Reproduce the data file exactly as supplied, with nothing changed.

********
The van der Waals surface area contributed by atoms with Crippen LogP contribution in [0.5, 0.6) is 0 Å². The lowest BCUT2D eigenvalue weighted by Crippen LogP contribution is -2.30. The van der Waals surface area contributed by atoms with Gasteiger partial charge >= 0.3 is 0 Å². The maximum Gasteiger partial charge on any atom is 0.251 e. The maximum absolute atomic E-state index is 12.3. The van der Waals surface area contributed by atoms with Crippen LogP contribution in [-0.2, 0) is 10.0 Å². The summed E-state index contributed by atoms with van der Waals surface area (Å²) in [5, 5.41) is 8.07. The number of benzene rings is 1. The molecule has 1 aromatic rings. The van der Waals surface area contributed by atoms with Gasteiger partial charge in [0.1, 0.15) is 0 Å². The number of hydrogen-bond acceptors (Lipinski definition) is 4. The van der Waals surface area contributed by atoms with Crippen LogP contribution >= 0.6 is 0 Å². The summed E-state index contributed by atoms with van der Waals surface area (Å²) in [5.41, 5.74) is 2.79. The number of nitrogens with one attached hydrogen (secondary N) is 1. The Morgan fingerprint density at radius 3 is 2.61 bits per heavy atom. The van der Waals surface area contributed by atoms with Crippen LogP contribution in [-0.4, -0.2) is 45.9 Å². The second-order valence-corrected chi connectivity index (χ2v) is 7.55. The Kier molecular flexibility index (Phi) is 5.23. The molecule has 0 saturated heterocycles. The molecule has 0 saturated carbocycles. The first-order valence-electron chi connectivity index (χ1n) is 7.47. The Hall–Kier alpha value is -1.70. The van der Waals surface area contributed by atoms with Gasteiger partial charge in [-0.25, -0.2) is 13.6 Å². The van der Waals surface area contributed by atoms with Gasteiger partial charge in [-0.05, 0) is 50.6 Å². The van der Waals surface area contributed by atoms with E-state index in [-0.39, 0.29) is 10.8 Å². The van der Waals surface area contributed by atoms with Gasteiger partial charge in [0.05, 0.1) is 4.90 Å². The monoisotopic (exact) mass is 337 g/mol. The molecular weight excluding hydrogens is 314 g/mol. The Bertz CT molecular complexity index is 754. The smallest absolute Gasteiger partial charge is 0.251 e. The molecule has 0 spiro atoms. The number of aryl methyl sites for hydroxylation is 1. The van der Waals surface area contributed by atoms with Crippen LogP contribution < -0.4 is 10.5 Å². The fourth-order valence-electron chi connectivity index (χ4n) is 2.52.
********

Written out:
The van der Waals surface area contributed by atoms with Crippen LogP contribution in [0.5, 0.6) is 0 Å². The lowest BCUT2D eigenvalue weighted by Crippen LogP contribution is -2.30. The van der Waals surface area contributed by atoms with Gasteiger partial charge >= 0.3 is 0 Å². The maximum Gasteiger partial charge on any atom is 0.251 e. The maximum absolute atomic E-state index is 12.3. The van der Waals surface area contributed by atoms with Crippen LogP contribution in [-0.2, 0) is 10.0 Å². The summed E-state index contributed by atoms with van der Waals surface area (Å²) in [5, 5.41) is 8.07. The number of benzene rings is 1. The molecule has 1 aromatic rings. The van der Waals surface area contributed by atoms with Gasteiger partial charge in [0.1, 0.15) is 0 Å². The number of hydrogen-bond acceptors (Lipinski definition) is 4. The van der Waals surface area contributed by atoms with Crippen LogP contribution >= 0.6 is 0 Å². The summed E-state index contributed by atoms with van der Waals surface area (Å²) in [5.41, 5.74) is 2.79. The number of nitrogens with one attached hydrogen (secondary N) is 1. The Morgan fingerprint density at radius 3 is 2.61 bits per heavy atom. The van der Waals surface area contributed by atoms with Crippen LogP contribution in [-0.4, -0.2) is 45.9 Å². The second-order valence-corrected chi connectivity index (χ2v) is 7.55. The Kier molecular flexibility index (Phi) is 5.23. The molecule has 0 saturated heterocycles. The molecule has 0 saturated carbocycles. The first-order valence-electron chi connectivity index (χ1n) is 7.47. The Hall–Kier alpha value is -1.70. The van der Waals surface area contributed by atoms with Gasteiger partial charge in [-0.25, -0.2) is 13.6 Å². The van der Waals surface area contributed by atoms with Gasteiger partial charge in [-0.05, 0) is 50.6 Å². The van der Waals surface area contributed by atoms with E-state index in [-0.39, 0.29) is 10.8 Å². The van der Waals surface area contributed by atoms with Gasteiger partial charge in [0.05, 0.1) is 4.90 Å². The monoisotopic (exact) mass is 337 g/mol. The molecular weight excluding hydrogens is 314 g/mol. The Bertz CT molecular complexity index is 754. The smallest absolute Gasteiger partial charge is 0.251 e. The molecule has 0 spiro atoms. The number of aryl methyl sites for hydroxylation is 1. The van der Waals surface area contributed by atoms with Crippen LogP contribution < -0.4 is 10.5 Å². The fourth-order valence-electron chi connectivity index (χ4n) is 2.52.